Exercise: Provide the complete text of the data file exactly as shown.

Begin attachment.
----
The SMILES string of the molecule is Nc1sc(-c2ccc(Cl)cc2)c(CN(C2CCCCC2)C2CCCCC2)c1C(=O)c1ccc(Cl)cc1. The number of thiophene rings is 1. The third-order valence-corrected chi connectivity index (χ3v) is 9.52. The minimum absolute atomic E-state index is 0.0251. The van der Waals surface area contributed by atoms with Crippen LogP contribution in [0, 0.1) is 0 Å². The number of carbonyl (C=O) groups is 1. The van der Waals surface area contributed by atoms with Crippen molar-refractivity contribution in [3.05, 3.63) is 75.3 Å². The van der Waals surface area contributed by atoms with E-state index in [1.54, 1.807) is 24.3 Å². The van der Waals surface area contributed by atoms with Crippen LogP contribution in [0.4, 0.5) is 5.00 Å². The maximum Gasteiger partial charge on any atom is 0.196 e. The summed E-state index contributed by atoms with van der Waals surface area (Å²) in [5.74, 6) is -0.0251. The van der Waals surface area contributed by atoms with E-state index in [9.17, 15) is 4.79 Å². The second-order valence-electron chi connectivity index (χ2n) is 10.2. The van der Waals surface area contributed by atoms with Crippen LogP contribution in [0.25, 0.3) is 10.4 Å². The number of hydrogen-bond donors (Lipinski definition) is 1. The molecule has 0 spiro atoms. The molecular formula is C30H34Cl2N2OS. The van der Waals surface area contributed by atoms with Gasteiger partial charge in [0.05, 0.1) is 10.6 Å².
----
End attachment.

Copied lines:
The SMILES string of the molecule is Nc1sc(-c2ccc(Cl)cc2)c(CN(C2CCCCC2)C2CCCCC2)c1C(=O)c1ccc(Cl)cc1. The number of thiophene rings is 1. The third-order valence-corrected chi connectivity index (χ3v) is 9.52. The minimum absolute atomic E-state index is 0.0251. The van der Waals surface area contributed by atoms with Crippen LogP contribution in [0, 0.1) is 0 Å². The number of carbonyl (C=O) groups is 1. The van der Waals surface area contributed by atoms with Crippen molar-refractivity contribution in [3.05, 3.63) is 75.3 Å². The van der Waals surface area contributed by atoms with E-state index in [1.54, 1.807) is 24.3 Å². The van der Waals surface area contributed by atoms with Crippen LogP contribution in [0.4, 0.5) is 5.00 Å². The maximum Gasteiger partial charge on any atom is 0.196 e. The summed E-state index contributed by atoms with van der Waals surface area (Å²) in [5.74, 6) is -0.0251. The van der Waals surface area contributed by atoms with E-state index in [9.17, 15) is 4.79 Å². The second-order valence-electron chi connectivity index (χ2n) is 10.2. The van der Waals surface area contributed by atoms with Crippen LogP contribution in [0.25, 0.3) is 10.4 Å². The number of hydrogen-bond donors (Lipinski definition) is 1. The molecule has 0 spiro atoms. The molecular formula is C30H34Cl2N2OS. The van der Waals surface area contributed by atoms with Gasteiger partial charge in [0.05, 0.1) is 10.6 Å².